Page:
It wasn’t long into my study of the sex abuse crisis in the Church that I realized that many or even most bishops customarily respond to a report about abuse 1) by feeling sorry for themselves that they have another mess on their hands; 2) by feeling sorry for the priest whose priesthood may be ruined; and 3) by trying to figure out how to get the victim to remain silent and go away. There is rarely, if ever, any true concern shown for the victim; sometimes counseling is offered but more often as a way to appease than to help the victim.

It can take decades for a victim even to begin to seek justice for the abuser. And most often it is done out of a concern to prevent the abuser from continuing to abuse. Victims long to put the abuse “behind them” (as much as that might be possible) and get on with their lives. They also need to face being triggered by reports of abuse similar to theirs and sometimes need to deal with reemergence in the news of their own case.

One such victim is Rachel Mastrogiacomo, who suffered devastating life consequences because of Satanic Ritual Sexual Abuse by former priest Jacob Bertrand of the diocese of San Diego. Bertrand ultimately confessed to abusing Mastrogiacomo and was convicted of ritual rape. The judge was very hesitant to consent to the “no jail time” agreement, but because Rachel became aware that some false narratives of the abuse would be introduced into trial she consented to extended probation for Bertrand. Bertrand’s admission of guilt became her priority.

Recently, Rachel learned that Bertrand, despite being a registered predatory offender, is a part of a Bible study in an evangelical church where he has contact with vulnerable individuals. That, of course, has terribly shaken her and has led her to consider what more she must do to protect the vulnerable. Clearly, the diocese of San Diego is not monitoring Bertrand for who knows what reason—indifference to abuse? Fear that Bertrand could expose more of the corruption in the diocese if he is reined in? I don’t know the reason, but can there be any good reason? Sadly, the least objectionable explanation would be neglect; but it would be criminal neglect.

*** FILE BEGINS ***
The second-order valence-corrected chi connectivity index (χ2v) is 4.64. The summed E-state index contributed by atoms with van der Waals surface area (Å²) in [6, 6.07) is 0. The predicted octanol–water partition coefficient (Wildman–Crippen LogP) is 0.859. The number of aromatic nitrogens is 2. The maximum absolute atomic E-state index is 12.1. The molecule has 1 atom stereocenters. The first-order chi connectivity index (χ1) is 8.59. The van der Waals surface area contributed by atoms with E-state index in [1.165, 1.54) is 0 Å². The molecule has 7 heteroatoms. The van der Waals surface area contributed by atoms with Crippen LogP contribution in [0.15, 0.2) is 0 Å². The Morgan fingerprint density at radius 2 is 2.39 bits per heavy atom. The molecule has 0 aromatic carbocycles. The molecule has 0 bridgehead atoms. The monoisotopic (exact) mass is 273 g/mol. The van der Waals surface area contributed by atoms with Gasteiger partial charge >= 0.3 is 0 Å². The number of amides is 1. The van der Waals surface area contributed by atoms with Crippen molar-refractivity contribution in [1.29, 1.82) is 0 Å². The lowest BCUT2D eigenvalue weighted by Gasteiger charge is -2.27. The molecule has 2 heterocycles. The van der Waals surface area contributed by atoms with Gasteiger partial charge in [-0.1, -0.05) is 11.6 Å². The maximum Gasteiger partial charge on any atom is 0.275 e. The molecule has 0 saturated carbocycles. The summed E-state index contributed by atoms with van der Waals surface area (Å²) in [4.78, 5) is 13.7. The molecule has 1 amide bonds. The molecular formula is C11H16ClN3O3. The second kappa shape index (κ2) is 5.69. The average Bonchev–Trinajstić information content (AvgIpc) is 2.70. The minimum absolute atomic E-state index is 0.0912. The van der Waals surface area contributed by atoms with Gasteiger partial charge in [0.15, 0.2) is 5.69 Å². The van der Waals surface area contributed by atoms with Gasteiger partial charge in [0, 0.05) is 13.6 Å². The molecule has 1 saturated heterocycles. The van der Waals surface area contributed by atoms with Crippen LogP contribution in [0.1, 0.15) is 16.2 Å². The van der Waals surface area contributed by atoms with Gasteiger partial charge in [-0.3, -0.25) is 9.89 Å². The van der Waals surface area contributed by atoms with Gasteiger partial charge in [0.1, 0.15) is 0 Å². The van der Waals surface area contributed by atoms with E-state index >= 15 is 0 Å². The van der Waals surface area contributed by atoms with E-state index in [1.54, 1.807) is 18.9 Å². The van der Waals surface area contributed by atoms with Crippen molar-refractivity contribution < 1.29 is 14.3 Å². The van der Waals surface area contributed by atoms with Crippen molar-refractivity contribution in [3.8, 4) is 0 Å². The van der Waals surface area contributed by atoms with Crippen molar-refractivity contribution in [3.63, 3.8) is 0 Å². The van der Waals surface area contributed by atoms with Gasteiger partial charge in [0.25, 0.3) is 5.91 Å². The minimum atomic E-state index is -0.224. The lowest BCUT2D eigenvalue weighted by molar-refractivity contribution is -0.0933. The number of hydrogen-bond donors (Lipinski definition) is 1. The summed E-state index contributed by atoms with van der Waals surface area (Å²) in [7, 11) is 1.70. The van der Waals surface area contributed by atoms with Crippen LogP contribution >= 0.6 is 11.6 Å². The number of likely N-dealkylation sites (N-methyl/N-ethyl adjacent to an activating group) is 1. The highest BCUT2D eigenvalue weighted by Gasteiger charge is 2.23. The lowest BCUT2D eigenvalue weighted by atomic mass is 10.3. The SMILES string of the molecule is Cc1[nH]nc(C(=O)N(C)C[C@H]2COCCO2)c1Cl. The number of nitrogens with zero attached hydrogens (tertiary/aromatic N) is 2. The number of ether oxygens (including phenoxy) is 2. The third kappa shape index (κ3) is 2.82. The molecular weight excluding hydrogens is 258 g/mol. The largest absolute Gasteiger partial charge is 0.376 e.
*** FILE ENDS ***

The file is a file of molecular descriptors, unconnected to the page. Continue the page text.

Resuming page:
What triggers Rachel now and provokes re-victimization is the promotion of Bishop McElroy from San Diego to the cardinalate, for he failed to act when she reported Bertrand to the diocese and is failing to protect the vulnerable from Bertrand.

Retelling Rachel’s full story would require a book. A rather full accounting of the abuse she experienced (although some of the most disturbing details are omitted) is available in an article on Crux. It is a must-read.

Here, I am interviewing Rachel about the absurdly difficult steps she needed to take to get some modicum of justice regarding her abuse, about the ongoing trauma she experiences from the mishandling of her case, and about the failure of the diocese to monitor convicted ex-priest Jacob Bertrand.

The story makes quite inexplicable the appointment of McElroy to the cardinalate for a Church that claims to care about victims….

The above comes from a much longer June 13 posting by moral theologian Janet Smith in Crisis magazine.